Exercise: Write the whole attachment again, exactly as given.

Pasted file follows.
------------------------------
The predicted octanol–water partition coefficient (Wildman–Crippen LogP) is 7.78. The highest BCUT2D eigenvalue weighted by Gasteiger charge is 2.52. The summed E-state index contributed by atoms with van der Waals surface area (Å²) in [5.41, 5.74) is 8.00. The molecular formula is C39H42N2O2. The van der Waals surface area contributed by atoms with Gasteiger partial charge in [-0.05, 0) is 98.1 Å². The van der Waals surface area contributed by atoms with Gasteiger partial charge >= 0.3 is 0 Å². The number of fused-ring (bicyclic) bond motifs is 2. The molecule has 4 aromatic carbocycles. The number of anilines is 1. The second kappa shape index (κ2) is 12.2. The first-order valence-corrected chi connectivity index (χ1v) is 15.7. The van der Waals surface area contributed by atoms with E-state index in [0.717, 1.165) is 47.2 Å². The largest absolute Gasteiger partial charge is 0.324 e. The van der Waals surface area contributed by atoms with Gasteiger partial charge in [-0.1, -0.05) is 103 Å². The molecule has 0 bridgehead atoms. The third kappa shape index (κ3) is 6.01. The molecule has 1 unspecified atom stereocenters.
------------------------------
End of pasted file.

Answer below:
The predicted octanol–water partition coefficient (Wildman–Crippen LogP) is 7.78. The highest BCUT2D eigenvalue weighted by Gasteiger charge is 2.52. The summed E-state index contributed by atoms with van der Waals surface area (Å²) in [5.41, 5.74) is 8.00. The molecular formula is C39H42N2O2. The van der Waals surface area contributed by atoms with Gasteiger partial charge in [-0.05, 0) is 98.1 Å². The van der Waals surface area contributed by atoms with Gasteiger partial charge >= 0.3 is 0 Å². The number of fused-ring (bicyclic) bond motifs is 2. The molecule has 4 aromatic carbocycles. The number of anilines is 1. The second kappa shape index (κ2) is 12.2. The first-order valence-corrected chi connectivity index (χ1v) is 15.7. The van der Waals surface area contributed by atoms with E-state index in [0.717, 1.165) is 47.2 Å². The largest absolute Gasteiger partial charge is 0.324 e. The van der Waals surface area contributed by atoms with Gasteiger partial charge in [-0.1, -0.05) is 103 Å². The molecule has 0 bridgehead atoms. The third kappa shape index (κ3) is 6.01. The molecule has 1 unspecified atom stereocenters.